“Unfortunately, while the health problems are all too clear, the solutions are as many as grains of sand in the desert. The issues involved are culturally diverse since they relate to such basic traditional patterns as how people live and cook and eat. The literature abounds with designs for 'simple' smokeless stoves or 'elementary' chimneys, hoods and smoke removal appliances. But persuading people to build, install, maintain and use such devices en masse is a thorny issue; indeed the first step is probably to persuade the millions exposed to biomass smoke that it does actually pose health hazard. . ."(22)

In regard to the risks posed by cigarette smoke, cessation is the best way to reduce the chance of developing cataracts.  The benefits of quitting are far-reaching as smoking is a major modifiable risk factor for many chronic diseases.

Twelve studies have assessed the risk of ex-smokers developing cataracts.(23) Ex-smokers have a reduced risk for developing cataracts compared with current smokers, yet their risk is greater than that of individuals who have never smoked.  It has also been found that the greater the intensity of previous smoking, the longer it takes for the increased risk to decline.  Such research suggests that while smoking cessation reduces the risk of cataract development, the effect of cessation takes time and may only be partial.  Education and public health campaigns aimed at increasing awareness of the dangers of smoking may help to curb the prevalence of cataracts in the developing world.


(1) Bruce N, Perez-Padilla R, Albalak R. Indoor air pollution in developing countries: a major environmental and public health challenge. Bulletin of theWorld Health Organization 2000; 78:1078–1092.

(2) West S, Sommer A. Prevention of blindness and priorities for the future. Bull World Health Organ 2001;79:244 48.

(3) Javitt JC, Wang F, West SK. Blindness due to cataract: epidemiology and prevention. Annu Rev Public Health 1996;17:159–77.

(4) Lewallen S, Courtright P. Gender and use of cataract surgical services in developing countries. Bull World Health Organ 2002;80:300–03.

(5) Javitt JC, Wang F, West SK. Blindness due to cataract: epidemiology and prevention. Annu Rev Public Health 1996;17:159–77.

(6) Kelly SP, Thornton J, Edwards R, et al. Smoking and cataract: review of causal association. J Cataract Refract Surg 2005;31:2395–404

(7) Hiller R, Giacometti L, Yuen K. Sunlight and cataract: an epidemiologic investigation. Am J Epidemiol 1977;105:450–59.

(8) McCarty CA, Mukesh BN, Fu CL, Taylor HR. The epidemiology of cataract in Australia. Am J Opththalmol 1999;128:446–65.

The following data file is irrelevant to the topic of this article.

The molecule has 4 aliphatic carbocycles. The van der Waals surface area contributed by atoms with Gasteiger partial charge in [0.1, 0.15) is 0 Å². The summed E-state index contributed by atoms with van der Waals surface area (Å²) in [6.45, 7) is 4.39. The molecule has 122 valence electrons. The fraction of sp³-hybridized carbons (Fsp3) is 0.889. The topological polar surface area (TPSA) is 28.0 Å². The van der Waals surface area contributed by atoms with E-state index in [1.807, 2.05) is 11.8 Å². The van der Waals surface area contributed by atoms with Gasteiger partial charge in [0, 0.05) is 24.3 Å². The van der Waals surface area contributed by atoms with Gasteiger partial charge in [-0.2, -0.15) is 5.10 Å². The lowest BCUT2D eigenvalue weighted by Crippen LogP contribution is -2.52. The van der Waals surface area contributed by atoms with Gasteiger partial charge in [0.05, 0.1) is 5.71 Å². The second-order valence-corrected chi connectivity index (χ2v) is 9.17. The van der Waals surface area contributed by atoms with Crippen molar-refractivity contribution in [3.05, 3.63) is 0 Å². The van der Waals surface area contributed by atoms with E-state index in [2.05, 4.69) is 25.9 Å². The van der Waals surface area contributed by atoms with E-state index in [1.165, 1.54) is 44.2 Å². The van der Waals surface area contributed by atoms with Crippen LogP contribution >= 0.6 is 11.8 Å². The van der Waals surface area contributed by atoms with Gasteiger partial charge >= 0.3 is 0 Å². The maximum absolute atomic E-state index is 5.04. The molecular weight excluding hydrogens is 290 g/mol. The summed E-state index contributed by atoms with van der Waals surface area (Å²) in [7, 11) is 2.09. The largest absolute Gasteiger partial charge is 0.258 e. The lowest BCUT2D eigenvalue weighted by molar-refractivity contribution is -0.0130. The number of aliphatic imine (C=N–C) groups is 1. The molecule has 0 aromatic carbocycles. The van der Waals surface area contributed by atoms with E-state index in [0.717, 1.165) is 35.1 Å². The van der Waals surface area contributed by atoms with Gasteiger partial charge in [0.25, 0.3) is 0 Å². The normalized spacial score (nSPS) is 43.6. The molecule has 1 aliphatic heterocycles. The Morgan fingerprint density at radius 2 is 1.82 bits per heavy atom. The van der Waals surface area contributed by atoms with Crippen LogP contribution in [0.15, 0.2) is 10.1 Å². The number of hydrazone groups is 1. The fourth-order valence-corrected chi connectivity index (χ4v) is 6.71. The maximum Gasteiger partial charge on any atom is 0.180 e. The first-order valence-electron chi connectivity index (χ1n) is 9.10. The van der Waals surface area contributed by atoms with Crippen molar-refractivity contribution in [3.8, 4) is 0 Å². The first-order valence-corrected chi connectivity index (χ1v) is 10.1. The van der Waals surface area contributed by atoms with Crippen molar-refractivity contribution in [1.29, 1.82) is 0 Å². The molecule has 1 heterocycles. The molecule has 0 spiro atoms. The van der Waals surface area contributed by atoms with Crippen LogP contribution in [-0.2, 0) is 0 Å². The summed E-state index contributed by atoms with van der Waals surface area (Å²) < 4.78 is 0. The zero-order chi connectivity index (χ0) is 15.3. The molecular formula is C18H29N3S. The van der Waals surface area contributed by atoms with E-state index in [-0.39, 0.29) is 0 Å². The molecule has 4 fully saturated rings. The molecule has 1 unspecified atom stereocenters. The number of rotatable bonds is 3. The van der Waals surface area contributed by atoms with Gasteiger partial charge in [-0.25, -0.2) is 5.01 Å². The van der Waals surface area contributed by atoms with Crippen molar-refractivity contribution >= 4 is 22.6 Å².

(9) Bhatnagar R, West KP, Jr, Vitale S, Sommer A, Joshi S, Venkataswamy G. Risk of cataract and history of severe diarrheal disease in southern India. Arch Ophthalmol 1991;109:696–99.

(10) Harding JJ, Rixon KC. Carbamylation of lens proteins: a possible factor in cataractogenesis in some tropical countries. Exp Eye Res 1980;31:567–71.

(11) Foster PJ, Wong TY, Machin D, Johnson GJ, Seah SK. Risk factors for nuclear, cortical and posterior subcapsular cataracts in the Chinese population of Singapore: the Tanjong Pagar Survey. Br J Ophthalmol 2003;87:1112–20.

(12) Mohan M, Sperduto RD, Angra SK et al. India-US case-control study of age-related cataracts. Arch Ophthalmol 1989;107:670–76.

(13) World Health Organization. Tobacco or health, a global status report. Geneva: WHO, 1997.

(14) McCarty CA, Nanjan MB, Taylor HR. Attributable risk estimates for cataract to prioritize medical and public health action. Invest Ophthalmol Vis Sci 2000;41:3720–25.

(15) Van Heyningen R, Pirie A. Naphthalene cataract in pigmented and albino rabbits. Exp Eye Res 1976;22:393–94.

(16) Shalini VK, Luthra M, Srinivas L et al. Oxidative damage to the eye lens caused by cigarette smoke and fuel smoke condensates. Indian J Biochem Biophys 1994;31:261–66.

(17) Wegener A, Kaegler M, Stinn W. Frequency and nature of spontaneous age-related eye lesions observed in a 2-year inhalation toxicity study in rats. Ophthalmic Res 2002;34:281–87.

(18) Kelly SP, Thornton J, Edwards R, et al. Smoking and cataract: review of causal association. J Cataract Refract Surg 2005;31:2395–404.

(20) Ibid.

(21) Pokhrel AK, Smith KR, Khalakdina A, Deuja A, Bates MN. Case-control study of indoor cooking smoke exposure and cataract in Nepal and India. Int J Epidemiol. 2005;34:702–708.

(23) Kelly SP, Thornton J, Edwards R, et al. Smoking and cataract: review of causal association. J Cataract Refract Surg 2005;31:2395–404.